The indicator systems comprise a redox indicator compound, which is usually activated by a peroxidase enzyme in the presence of hydrogen peroxide.

Preferably, the indicator compound is a chromogenic compound. Suitable chromogenic substrates suitable as coupled indicators of lactate concentration include the following, along with the colour produced upon oxidation by H2O2. ABTS (2,2′-azino-bis-(3-ethylbenzthiazoline-6-sulphonic acid) [green]; OPD (o-phenylenediamine) [orange]; TMB (3,3′-5,5′-tetramethylbenzidine) [blue]; O-dianisidine [orange]; 5AS (5-aminosalicylic acid) [brown]; DAB (3,3′-diaminobenzidine) [brown]; AEC (3-amino-9-ethylcarbazole) [blue]; 4C1N (4-chloro-1-naphthol) [blue]. All of these indicator compounds are available from Sigma Chemical Company.

For most of the above indicator compounds, a means of oxidation of the compound must also be present in the dressing or implant. Any means of oxidation may be used that can be coupled stoichiometrically to the amount of hydrogen peroxide present in the wound.

For example, a peroxidase enzyme may be incorporated into the device, so causing the oxidation of an indicator compound. This reaction is shown below: embedded image

Preferably, the means of oxidation of the indicator compound comprises a peroxidase enzyme, more preferably horseradish peroxidase. Suitable concentrations of peroxidase enzyme and indicator can readily be determined by the person skilled in the art.

The enzyme agent is preferably bound to the material of a solid wound dressing or implant by any suitable means that ensures that the enzyme is not able to migrate from the material into the wound. The solid substrates of the wound dressings or implants of the invention may comprise amine, hydroxyl, sulfydryl, carbonyl or active hydrogen reactive chemistries. Consequently, preferred methods of attachment of the enzyme will comprise strong links such as covalent linkages, or use of binding pairs such as biotin and streptavidin. Preferably, the enzyme is bound to the material by a covalent linkage. Similarly, any other compounds whose presence is necessary for coupled reactions will be attached to the material in a similar way.

Covalent linkage of enzymes and indicators onto a solid wound dressing or implant material can preferably be achieved through the use of commercially available cross-linking reagents. The following reagents may be used to link one enzyme to a device or two enzymes to each other and then to a device: formaldehyde, cyanogen bromide, carbonyl diimidazole, carbodiimides, maleimide, epoxy (bisoxirane) activation, divinyl sulphone and hexamethyl diisocyanate (HMDI). Other suitable methods of cross-linking will be known to those of skill in the art. Suitable methods of incorporation of active agents into the material of the wound dressing or implant will be clear to those of skill in the art. In most cases, compounds or reagents will be included in the manufacture of the device so that they become entrapped in the device structure during the manufacturing process. For example, enzymes and (optionally) indicators may be included in a collagen or collagen-alginate or collagen-ORC slurry prior to freeze drying in a process similar to that used in U.S. Pat. No. 4,614,794 or EP-A-0918548, the entire contents of which are expressly incorporated herein by reference.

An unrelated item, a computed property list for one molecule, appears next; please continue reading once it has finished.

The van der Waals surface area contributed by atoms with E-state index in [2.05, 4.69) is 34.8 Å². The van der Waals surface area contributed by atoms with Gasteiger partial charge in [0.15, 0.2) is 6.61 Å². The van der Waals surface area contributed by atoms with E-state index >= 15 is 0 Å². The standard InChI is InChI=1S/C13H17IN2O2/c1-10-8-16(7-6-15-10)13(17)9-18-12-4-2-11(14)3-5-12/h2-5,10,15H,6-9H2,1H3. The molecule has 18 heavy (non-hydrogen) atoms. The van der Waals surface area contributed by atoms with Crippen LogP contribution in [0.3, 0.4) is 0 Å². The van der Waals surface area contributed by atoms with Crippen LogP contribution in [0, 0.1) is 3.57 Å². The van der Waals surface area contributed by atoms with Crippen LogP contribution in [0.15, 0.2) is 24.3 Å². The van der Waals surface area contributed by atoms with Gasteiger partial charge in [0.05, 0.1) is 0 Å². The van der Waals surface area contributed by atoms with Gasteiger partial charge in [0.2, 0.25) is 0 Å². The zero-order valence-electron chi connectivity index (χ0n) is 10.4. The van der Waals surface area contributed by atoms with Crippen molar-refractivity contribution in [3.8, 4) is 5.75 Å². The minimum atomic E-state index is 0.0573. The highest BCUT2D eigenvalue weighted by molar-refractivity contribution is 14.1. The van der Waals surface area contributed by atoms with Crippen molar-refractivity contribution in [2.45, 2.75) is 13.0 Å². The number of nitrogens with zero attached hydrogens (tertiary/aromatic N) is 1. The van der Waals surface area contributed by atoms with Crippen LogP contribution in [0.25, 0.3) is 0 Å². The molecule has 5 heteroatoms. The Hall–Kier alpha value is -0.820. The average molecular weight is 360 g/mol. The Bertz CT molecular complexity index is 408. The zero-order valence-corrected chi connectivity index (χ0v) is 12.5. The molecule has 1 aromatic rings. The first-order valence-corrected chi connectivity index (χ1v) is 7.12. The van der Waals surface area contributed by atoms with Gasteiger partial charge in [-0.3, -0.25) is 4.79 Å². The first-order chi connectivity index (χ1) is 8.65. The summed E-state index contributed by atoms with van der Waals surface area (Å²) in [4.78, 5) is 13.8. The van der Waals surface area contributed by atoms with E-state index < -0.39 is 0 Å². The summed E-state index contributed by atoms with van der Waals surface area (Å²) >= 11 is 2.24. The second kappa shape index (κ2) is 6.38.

Similarly, enzymes and (optionally) indicators can be included in the manufacture of foam dressings, for example the polyurethane foam described in EP-A-0541391, by inclusion during the foam generation steps, so that the enzymes and indicators become entrapped within the foam structure. In certain preferred embodiments, the wound dressing or implant comprises a semi-permeable wound contacting top sheet such as dialysis membrane type material that retains added enzymes and indicators, but which allows the free transfer of wound fluid and metabolites from the wound into the dressing and vice versa.

The wound dressing or implant according to the present invention may also contain a medicament. Suitable medicaments will be well known to those of skill in the art and include antiseptics, such as povidone iodine or silver sulfadiazine; antibiotics such as enthromycin, neomycin, bacitracin, gentamycin, framycetin, thyrotrycin, polymyxin B, gramicidin, fusidic acid, chloramphemicol, tetracycline and its derivatives, minocycline chlortetracycline, hydrochloride, meclocyclin, penicillin and its derivatives, ampicillin or a cephalosporin; steroidal anti-inflammatories such as hydrocortisone, betamethasone, dexamethasone, prednisolone, and their derivatives; non-steroidal anti-inflammatories such as indomethacin, ketoprofen, ibuprofen and diclofenac; anaesthetics such as cocaine, benzocaine, procaine or lignocaine; analgesics such as aspirin; and anti-oxidants such as Vitamin E, Vitamin C, Zinc, selenium or cysteine.

The wound dressing or implant of the present invention may be in the form of a diagnostic sheet as disclosed in EP-A-0864864. For example, the wound dressing may be in the form of an absorbent sheet having impregnated therein or bound thereto a lactate oxidase, horseradish peroxidase, and a chromogenic redox indicator. If this sheet is contacted onto a large area wound, the intensity of colour developed on the sheet will map the concentration of H2O2 over the wound surface, and will thereby give a map of lactate concentration (i.e. hypoxia) over the surface of the wound. Individual regions of hypoxia within a larger wound can thereby be identified, and treated appropriately.